Veni, vidi, vici

Design Indaba alumnus Morag Myerscough built a striking fort to celebrate 1900 years of Hadrian’s Wall

To celebrate the 1900th anniversary of the start of construction on Hadrian’s Wall – the former frontier of the Roman Empire – English Heritage commissioned London-based artist Morag Myerscough to create a colourful installation.

The former Design Indaba conference speaker designed a contemporary take on the original Roman gatehouse at Housesteads Roman Fort, titled ‘The Future Belongs To What Was As Much As What Is’ – a reimagined version constructed from a scaffolding frame, brightly coloured panels and words of hope from the local community. 

A large part of the installation’s attraction is the chance for visitors to climb the structure and see the elevated views of Hadrian’s Wall that have been inaccessible for over 1600 years. 

To find out more about the project, we asked Myerscough some questions.

1. 'The Future Belongs to What Was As Much As What Is' is the name of the installation. What is the inspiration behind this name? 

The title of the work came from one of our word workshops: What relationship do people have with Hadrian's wall? What do walls mean to them? What do passing places, gateways, and doorway openings mean to them? And other conversations that came out of those questions. The words used for the title were by Andrew McCoy.

2. How did you incorporate the Roman designs and artefacts on display at Chesters Roman Fort And Museum into the design of the wooden placards?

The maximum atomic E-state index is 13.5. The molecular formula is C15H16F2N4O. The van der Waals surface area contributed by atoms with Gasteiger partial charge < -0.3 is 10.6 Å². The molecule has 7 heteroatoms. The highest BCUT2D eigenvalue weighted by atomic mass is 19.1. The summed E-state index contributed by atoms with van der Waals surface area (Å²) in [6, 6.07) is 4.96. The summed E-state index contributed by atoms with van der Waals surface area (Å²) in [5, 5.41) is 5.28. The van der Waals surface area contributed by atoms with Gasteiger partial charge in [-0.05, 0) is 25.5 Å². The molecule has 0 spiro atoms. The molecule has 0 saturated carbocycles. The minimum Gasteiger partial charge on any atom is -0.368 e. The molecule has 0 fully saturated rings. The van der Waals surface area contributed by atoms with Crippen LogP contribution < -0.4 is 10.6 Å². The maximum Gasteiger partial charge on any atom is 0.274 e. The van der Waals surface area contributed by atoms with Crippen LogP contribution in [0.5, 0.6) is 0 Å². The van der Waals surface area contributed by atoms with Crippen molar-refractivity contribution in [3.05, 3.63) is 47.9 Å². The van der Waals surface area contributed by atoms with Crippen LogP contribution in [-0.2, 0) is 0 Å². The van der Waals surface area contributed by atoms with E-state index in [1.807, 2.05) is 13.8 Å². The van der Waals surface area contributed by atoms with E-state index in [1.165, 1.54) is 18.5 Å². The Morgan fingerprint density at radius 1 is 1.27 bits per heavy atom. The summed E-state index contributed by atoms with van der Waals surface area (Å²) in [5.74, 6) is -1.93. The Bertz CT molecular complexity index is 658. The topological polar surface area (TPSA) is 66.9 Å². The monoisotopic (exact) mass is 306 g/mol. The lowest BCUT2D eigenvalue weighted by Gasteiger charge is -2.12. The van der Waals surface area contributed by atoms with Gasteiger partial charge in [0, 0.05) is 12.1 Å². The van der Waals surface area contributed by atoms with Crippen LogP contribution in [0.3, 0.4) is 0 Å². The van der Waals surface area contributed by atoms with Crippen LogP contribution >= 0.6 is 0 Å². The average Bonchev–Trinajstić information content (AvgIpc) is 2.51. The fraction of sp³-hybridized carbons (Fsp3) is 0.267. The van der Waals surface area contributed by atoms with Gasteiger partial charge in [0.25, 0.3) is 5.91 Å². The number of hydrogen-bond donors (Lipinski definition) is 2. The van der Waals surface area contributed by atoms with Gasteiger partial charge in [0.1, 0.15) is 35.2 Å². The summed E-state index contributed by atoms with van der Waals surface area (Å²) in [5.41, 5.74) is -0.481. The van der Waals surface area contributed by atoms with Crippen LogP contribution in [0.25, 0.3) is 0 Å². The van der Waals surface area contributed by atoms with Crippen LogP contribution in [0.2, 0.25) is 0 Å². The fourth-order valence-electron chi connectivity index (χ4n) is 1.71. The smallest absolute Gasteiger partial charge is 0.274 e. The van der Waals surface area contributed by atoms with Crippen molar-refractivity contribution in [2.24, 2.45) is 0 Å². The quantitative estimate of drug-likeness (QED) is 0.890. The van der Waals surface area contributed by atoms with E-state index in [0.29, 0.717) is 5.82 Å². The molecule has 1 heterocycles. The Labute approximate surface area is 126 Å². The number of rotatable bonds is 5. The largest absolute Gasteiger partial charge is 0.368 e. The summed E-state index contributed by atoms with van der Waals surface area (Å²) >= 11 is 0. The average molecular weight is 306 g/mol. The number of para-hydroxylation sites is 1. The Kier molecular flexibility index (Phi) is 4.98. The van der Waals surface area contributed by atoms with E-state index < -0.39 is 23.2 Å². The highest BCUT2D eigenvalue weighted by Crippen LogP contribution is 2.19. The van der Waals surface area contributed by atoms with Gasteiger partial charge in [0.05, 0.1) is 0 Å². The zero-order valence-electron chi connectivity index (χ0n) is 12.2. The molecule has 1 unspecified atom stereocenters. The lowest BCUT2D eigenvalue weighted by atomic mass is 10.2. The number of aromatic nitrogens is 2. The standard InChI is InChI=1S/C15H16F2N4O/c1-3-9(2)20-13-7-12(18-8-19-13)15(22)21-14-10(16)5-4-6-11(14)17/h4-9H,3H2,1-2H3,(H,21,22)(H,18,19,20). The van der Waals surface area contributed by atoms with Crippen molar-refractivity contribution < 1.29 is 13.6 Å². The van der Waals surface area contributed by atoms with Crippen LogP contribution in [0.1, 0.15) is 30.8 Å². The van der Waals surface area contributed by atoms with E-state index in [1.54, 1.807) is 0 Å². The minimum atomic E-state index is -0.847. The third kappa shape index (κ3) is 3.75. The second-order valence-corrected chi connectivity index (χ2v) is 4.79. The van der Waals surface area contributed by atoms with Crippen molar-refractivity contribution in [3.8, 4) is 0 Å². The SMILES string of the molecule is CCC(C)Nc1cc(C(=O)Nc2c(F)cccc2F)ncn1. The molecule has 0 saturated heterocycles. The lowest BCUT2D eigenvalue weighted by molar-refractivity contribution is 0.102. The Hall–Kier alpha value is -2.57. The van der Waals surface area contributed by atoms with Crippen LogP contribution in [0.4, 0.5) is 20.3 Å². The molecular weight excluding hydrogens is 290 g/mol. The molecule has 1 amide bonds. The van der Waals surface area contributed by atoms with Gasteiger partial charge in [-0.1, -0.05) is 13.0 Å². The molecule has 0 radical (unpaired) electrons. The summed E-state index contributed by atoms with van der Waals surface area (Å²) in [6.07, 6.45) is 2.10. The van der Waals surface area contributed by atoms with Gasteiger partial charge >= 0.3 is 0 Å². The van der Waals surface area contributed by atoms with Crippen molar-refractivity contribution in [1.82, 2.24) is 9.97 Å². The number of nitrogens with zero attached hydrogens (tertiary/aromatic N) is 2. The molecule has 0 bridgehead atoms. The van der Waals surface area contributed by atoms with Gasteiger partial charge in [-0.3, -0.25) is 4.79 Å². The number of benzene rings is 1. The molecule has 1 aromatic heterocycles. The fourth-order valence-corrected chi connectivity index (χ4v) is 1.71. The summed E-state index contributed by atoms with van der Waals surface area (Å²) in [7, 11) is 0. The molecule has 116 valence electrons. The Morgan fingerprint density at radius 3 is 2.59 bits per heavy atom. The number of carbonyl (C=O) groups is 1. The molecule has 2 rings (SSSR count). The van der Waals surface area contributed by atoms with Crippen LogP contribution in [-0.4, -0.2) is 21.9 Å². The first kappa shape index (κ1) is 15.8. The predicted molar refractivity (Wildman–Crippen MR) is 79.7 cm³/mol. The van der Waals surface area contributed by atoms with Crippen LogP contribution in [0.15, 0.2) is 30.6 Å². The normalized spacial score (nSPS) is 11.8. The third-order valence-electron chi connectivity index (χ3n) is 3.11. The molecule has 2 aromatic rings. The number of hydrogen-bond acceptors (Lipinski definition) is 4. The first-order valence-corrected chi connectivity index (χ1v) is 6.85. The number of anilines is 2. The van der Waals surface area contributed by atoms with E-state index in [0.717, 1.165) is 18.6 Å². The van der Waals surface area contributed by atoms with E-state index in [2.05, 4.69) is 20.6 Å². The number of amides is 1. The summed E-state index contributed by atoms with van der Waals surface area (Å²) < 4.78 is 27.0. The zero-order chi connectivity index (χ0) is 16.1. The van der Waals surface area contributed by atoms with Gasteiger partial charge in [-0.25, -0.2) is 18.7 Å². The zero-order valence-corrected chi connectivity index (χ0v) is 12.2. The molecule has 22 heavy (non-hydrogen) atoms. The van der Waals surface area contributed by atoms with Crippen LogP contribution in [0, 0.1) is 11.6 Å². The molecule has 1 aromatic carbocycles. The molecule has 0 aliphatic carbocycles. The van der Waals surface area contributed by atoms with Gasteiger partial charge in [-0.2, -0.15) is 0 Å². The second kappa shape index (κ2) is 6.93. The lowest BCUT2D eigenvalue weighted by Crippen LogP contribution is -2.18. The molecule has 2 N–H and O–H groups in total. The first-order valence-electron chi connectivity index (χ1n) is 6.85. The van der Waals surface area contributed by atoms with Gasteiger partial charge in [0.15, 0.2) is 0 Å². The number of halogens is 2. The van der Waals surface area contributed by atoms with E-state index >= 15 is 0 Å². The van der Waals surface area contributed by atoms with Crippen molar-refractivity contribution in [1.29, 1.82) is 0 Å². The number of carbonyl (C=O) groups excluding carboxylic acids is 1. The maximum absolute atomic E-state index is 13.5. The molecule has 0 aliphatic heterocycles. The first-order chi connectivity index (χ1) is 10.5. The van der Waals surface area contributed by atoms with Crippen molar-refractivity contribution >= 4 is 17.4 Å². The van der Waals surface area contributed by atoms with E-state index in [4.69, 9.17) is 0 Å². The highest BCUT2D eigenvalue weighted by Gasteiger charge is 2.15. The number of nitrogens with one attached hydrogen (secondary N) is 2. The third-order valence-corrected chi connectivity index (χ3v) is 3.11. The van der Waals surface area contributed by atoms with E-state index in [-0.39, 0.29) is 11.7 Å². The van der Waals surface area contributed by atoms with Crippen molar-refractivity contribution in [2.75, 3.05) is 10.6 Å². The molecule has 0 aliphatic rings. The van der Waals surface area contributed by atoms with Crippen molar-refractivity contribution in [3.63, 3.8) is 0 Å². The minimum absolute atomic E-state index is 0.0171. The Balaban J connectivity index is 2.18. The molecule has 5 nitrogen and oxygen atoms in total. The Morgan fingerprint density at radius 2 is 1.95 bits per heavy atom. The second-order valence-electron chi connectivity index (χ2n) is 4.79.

Patterns were drawn up using the artefacts at Chesters as reference (see pictures below). 


3. How did you involve the local community in this project?

Through word and pattern workshops, as mentioned above. In painting workshops, the community painted over 100 of the placards for the installation and designed some of their own symbols. The whole work is the voice of the community. 

4. What does giving visitors a glimpse of views that haven't been seen for 1600 years mean to you? How did this inform your design?

I chose the site of the work because the views out were so incredible, and the feeling of wilderness.  As the wall is very fragmented, I felt strongly that I wanted to build on the actual wall. I wanted the visitor to get a real sense of the scale of the fort and to be able to look out as the Romans did when they looked out from the gatehouse.

Find out more about visiting Housesteads Roman Fort at Hadrian's Wall online at


Read more:

Morag Myerscough’s #CleanPower installation brightened up COP26.

Jewel in The Crown. 

A changing landscape.


Credits: Morag Myerscough and The Heritage Fund UK 

Photo credits: Chris Ison

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